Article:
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57th Annual Meeting of the German Society for Neuropathology and Neuroanatomy (DGNN)

German Society for Neuropathology and Neuroanatomy

12. - 15.09.2012, Erlangen

57th Annual Meeting of the German Society for Neuropathology and Neuroanatomy (DGNN)

Cytomegalovirus infection as potential factor in CNS tumor development and progression

Meeting Abstract

  • presenting/speaker Peter Baumgarten - Goethe University Frankfurt, Edinger Institute (Neurological Institute), Frankfurt, Germany
  • Martin Michaelis - Institute of Medical Virology, Frankfurt, Germany; Goethe University, Frankfurt, Germany; School of Biosciences, University of Kent, Frankfurt, Germany
  • Florian Rothweiler - Institute of Medical Virology, Goethe University, Frankfurt, Germany
  • Annemarie Berger - Institute of Medical Virology, Goethe University, Frankfurt, Germany
  • Regina Allwin - Institute of Medical Virology, Goethe University, Frankfurt, Germany
  • Tatjana Starzetz - Goethe University Frankfurt, Edinger Institute (Neurological Institute), Frankfurt, Germany
  • Patrick N. Harter - Goethe University Frankfurt, Edinger Institute (Neurological Institute), Frankfurt, Germany
  • Hans W. Doerr - Institute of Medical Virology, Goethe University, Frankfurt, Germany
  • Jindrich Cinatl jr. - Institute of Medical Virology, Goethe University, Frankfurt, Germany
  • Michel Mittelbronn - Goethe University Frankfurt, Edinger Institute (Neurological Institute), Frankfurt, Germany

Deutsche Gesellschaft für Neuropathologie und Neuroanatomie. 57th Annual Meeting of the German Society for Neuropathology and Neuroanatomy (DGNN). Erlangen, 12.-15.09.2012. Düsseldorf: German Medical Science GMS Publishing House; 2012. Doc12dgnnPP3.15

DOI: 10.3205/12dgnn059, URN: urn:nbn:de:0183-12dgnn0596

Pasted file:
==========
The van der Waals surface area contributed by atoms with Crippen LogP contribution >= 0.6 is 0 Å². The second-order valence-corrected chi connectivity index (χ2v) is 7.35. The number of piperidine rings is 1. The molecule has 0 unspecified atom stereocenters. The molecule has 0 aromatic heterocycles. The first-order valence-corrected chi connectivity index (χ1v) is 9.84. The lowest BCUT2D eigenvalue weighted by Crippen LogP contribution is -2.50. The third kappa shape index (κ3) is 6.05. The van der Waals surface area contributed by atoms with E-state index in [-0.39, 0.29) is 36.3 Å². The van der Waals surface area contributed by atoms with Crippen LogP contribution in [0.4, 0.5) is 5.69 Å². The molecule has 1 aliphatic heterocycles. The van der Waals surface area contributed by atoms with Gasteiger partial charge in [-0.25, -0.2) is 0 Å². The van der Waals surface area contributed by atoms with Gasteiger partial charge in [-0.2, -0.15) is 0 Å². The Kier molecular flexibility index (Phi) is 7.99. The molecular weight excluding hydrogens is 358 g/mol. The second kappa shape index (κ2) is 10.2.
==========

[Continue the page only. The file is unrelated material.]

Published: September 11, 2012

© 2012 Baumgarten et al.
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Outline

Text

There is increasing evidence that cytomegalovirus (CMV) infection is involved in oncogenic transformation and oncomodulation in humans. Furthermore, tumor growth and immune escape could be dampened by anti-CMV treatment in preclinical studies. Most recently, several studies stated that over 90% of tissue samples from glioblastoma patients display CMV infection while remote normal appearing tissue of the same cohort remain CMV-negative. In medulloblastomas, CMV infection has even been presented as an etiological factor for tumor development and antiviral therapy has been proposed as additional treatment approach. Since current protocols for in vivo detection of tumor-associated CMV infection are considerably different from high-throughput diagnostic methods, there is an urgent need for new diagnostic tools which allow the detection of CMV on slide in tumor samples since in tumors viral load is supposed to be much lower as compared to inflammatory CMV lesions. Therefore, we established an immunohistochemical detection set-up including positive, negative and isotype controls for pp65 and immediate early CMV antigen. We further established a cellular titration series applying various titers of CMV infection (ranging from 1:1 up to 1:256) in UKF-NB4 neuroblastoma cells. By doing so we could establish a highly sensitive, controlled detection method for CMV infection which reached similar detection limits as in corresponding PCR analyses. Until now, we screened over 100 CNS tumors for CMV infection (among others glioblastomas, medulloblastomas and brain metastases) and obtained constantly negative results in our cohort. In conclusion, our highly sensitive CMV detection set-up is still not suitable to reproduce previous findings of high CMV infection rates in CNS neoplasms, therefore high-throughput detection tools for tumor-related CMV infections still remain to be established.